Is there a comic mind more relentless or admit it more uneven than Mel Brooks? Over the course of the last half century, the guy has shpritzed his way through TV (from Sid Caesar to Get Smart), comedy albums (2000 Year Old Man), movies, and Broadway musicals, and when the stars align, his work, as corny as it is cauterizing, can paralyze you with laughter.
When they don't align, it usually means Brooks is in the film, and Fox's new Mel Brooks Collection makes a backhanded case for keeping him behind the camera. The eight-disc box spans his career from 1970's The Twelve Chairs to 1993's Robin Hood: Men in Tights and includes one ringer: 1983's To Be or Not to Be, which Brooks stars in (with wife Anne Bancroft) but didn't write or direct. Sadly, rights issues kept The Producers (1968) and Spaceballs (1987) out. Happily, rights issues kept Life Stinks (1991) and Dracula: Dead and Loving It (1995) out.
The good news? Robin Hood and To Be are new to DVD, as are the pretty wonderful Silent Movie (1976), about, uh, a director making a silent movie, and the comme ci comme ça Hitchcock spoof High Anxiety (1977). The bad news: There are hardly any extras to be found, and the ones that are there Young Frankenstein's director's commentary, outtakes, a making-of featurette, and cast interviews with a Spanish-language journalist are from earlier releases. To add insult to injury, the extras on Warner's 2004 special edition of Blazing Saddles have been passed over in favor of an older Brooks commentary track on only half the film that defines the word rambling. (All right, it does dish good dirt on Richard Pryor and Gig Young, who were cast in the parts eventually taken by Cleavon Little and Gene Wilder.)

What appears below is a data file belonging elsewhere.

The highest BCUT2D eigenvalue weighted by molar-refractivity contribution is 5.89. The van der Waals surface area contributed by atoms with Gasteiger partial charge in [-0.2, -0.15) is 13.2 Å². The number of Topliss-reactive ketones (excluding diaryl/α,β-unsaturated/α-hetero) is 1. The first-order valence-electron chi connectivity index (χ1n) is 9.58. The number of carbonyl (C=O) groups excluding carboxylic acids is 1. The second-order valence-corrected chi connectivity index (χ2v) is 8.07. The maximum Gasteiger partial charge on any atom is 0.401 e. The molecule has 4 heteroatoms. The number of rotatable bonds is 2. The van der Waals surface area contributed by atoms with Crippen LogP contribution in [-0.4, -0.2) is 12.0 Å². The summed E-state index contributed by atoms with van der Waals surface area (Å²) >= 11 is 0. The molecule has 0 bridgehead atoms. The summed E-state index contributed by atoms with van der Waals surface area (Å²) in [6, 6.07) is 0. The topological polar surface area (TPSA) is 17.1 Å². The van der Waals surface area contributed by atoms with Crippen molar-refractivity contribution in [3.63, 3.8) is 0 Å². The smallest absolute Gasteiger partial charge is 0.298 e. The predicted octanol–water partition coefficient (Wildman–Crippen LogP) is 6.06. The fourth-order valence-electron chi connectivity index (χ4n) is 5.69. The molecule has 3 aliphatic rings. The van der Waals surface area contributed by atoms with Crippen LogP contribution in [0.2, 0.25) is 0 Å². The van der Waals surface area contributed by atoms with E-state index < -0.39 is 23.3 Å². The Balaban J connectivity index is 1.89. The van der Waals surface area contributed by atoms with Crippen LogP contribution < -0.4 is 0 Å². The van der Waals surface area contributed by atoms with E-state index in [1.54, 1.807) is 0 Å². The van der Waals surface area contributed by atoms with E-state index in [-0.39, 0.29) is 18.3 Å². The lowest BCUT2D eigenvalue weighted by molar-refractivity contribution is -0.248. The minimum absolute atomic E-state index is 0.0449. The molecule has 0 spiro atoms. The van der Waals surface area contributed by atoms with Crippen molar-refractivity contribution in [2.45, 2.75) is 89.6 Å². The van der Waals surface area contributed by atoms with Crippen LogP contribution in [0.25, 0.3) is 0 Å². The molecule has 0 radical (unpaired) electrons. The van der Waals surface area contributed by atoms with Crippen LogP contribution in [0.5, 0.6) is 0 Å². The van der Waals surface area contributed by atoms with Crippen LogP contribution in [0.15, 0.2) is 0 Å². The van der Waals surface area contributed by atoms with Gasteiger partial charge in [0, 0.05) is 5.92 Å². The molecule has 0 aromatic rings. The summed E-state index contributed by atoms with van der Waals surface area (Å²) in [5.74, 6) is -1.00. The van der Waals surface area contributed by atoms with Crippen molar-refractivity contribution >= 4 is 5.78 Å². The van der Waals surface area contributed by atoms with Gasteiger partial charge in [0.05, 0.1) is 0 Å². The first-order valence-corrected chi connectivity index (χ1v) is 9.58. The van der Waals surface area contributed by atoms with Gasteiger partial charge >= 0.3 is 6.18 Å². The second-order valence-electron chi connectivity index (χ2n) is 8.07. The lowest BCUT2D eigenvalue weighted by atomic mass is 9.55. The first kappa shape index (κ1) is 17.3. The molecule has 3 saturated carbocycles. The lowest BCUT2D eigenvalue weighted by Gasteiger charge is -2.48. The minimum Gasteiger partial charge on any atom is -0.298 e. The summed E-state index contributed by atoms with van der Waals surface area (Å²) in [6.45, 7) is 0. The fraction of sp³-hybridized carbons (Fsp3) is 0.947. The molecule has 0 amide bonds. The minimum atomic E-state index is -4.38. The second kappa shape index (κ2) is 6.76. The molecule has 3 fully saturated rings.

So what are we left with? One four-star, gold-plated comedy classic in Young Frankenstein, a movie that gets better with each passing year. One rung below is Saddles ''authentic Western gibberish'' in the words of its maker with blissfully sharp performances by Little, Wilder, and the great Madeline Kahn. Chairs is an interesting early find, set in old Russia; it suggests Chekhov with whoopee cushions and costars a thin Dom DeLuise and a Frank Langella so young and handsome it hurts your eyes to look at him.
The rest is slow decline and increasing Mel: The bigger the role the director gave himself, the more he careened around like a tummler with flop sweat. Silent Movie and High Anxiety both starring Brooks are watchable, but the same can't be said of the unbearably crass History of the World: Part I. To Be or Not to Be doesn't erase memories of the Ernst Lubitsch original. Robin Hood (starring Cary Elwes, with Brooks as Rabbi Tuckman) is a decent MAD parody, nothing more. To quote History's Louis XVI, it's good to be the king, but sometimes the king should stay on his throne.